strangest systems I've sent email from
paulkoning at comcast.net
Wed Apr 27 14:15:17 CDT 2016
> On Apr 27, 2016, at 2:50 PM, Noel Chiappa <jnc at mercury.lcs.mit.edu> wrote:
> It's not clear to me that a 'better language' is going to get rid of that,
> because there will always be bugs (and the bigger the application, and the
> more it gets changed, the more there will be). The vibe I get from my
> knowledge of security is that it takes a secure OS, running on hardware that
> enforces security, to really fix the problem. (Google "Roger Schell".)
Those things can be useful at times, but they are neither necessary nor sufficient.
For example, while Unix is reasonably secure, application writers have managed to create massive numbers of security holes that have nothing to do with defects of the OS, and aren't cured by a better OS. A better language might help (C is the mother of most security bugs). But the most critical component that is generally missing is a design attitude that both the design and the implementation need to be CORRECT.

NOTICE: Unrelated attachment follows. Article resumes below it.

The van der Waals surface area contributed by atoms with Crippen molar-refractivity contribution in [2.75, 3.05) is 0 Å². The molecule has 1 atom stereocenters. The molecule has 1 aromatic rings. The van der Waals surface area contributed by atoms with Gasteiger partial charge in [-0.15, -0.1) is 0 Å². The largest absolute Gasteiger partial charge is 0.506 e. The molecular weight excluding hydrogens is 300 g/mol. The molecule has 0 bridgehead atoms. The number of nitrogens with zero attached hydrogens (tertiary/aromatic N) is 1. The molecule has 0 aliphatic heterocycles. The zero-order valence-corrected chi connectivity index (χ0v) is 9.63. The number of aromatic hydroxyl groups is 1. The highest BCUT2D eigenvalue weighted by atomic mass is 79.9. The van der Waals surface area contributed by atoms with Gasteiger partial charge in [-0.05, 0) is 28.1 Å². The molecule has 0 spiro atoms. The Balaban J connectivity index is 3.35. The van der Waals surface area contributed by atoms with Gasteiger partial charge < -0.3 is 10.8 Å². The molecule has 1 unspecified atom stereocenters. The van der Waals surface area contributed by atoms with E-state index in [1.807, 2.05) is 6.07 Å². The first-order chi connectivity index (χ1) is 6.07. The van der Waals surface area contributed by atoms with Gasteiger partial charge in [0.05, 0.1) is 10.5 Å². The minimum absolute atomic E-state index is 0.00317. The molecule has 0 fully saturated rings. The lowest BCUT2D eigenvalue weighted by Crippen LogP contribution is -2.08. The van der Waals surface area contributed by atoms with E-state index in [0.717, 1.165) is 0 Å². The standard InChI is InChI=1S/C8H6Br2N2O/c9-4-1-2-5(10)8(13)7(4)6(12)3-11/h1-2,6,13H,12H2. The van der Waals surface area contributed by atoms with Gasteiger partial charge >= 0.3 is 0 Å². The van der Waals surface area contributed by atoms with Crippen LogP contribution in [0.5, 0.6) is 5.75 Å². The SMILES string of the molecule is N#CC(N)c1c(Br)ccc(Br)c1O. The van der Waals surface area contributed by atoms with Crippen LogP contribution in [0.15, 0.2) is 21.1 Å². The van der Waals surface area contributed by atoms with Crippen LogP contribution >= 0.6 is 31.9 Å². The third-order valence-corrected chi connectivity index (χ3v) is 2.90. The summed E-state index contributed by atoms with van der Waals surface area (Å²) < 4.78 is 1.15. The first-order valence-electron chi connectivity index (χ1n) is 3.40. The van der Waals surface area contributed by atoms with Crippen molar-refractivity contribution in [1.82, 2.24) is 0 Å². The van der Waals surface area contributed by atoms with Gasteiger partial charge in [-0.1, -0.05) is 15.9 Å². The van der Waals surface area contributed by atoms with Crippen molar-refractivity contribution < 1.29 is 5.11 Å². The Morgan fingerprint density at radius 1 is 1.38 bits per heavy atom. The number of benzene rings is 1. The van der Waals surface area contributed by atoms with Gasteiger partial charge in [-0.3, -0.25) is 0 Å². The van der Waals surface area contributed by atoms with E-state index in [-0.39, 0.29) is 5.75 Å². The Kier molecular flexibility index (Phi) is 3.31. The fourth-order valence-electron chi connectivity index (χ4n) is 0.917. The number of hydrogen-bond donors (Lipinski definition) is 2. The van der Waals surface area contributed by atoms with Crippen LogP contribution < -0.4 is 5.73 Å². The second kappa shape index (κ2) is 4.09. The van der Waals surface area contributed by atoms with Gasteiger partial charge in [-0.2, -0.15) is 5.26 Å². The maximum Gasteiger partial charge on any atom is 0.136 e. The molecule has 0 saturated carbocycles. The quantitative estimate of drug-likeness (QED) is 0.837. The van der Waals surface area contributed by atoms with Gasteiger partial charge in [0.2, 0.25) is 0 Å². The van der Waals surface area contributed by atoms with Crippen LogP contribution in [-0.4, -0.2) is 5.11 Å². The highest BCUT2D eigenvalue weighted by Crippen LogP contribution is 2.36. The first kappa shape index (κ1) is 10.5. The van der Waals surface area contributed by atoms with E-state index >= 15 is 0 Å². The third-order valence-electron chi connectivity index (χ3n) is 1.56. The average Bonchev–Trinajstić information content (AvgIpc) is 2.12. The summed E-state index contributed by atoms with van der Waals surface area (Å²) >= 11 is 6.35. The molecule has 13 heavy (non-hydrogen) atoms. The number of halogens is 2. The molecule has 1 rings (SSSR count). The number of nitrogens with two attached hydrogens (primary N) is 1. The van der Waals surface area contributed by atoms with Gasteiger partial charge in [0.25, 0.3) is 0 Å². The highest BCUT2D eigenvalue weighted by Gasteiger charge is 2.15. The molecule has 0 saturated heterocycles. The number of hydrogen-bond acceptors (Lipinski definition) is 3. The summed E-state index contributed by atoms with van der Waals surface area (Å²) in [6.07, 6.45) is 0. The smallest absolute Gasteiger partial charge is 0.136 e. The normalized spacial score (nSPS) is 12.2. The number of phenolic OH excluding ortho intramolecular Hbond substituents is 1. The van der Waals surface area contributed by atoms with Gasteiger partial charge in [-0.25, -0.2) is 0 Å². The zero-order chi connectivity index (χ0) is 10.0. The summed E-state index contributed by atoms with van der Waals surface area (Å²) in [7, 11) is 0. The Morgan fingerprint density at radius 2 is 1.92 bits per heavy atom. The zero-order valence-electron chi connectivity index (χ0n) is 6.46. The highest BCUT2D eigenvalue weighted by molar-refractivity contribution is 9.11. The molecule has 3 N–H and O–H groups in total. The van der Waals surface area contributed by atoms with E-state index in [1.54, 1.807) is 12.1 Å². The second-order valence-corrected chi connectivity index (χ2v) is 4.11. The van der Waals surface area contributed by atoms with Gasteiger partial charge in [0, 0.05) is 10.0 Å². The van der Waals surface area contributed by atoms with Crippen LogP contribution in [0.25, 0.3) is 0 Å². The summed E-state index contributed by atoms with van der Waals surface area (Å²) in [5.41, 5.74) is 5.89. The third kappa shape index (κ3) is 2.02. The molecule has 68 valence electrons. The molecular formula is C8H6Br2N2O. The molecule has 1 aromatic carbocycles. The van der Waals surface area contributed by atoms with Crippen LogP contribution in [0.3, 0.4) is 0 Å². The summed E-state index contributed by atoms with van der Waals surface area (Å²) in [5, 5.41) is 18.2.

Such design attitudes are very rare. Dijkstra made it his life's mission to promote this. He demonstrated it in such places as the THE operating system design (read the paper). Note, by the way, that's a secure system running on hardware that provides no protection.
By contrast, the common technique of "type in some code, then edit and recompile and rerun until it seems to work" cannot deliver reliable programs.
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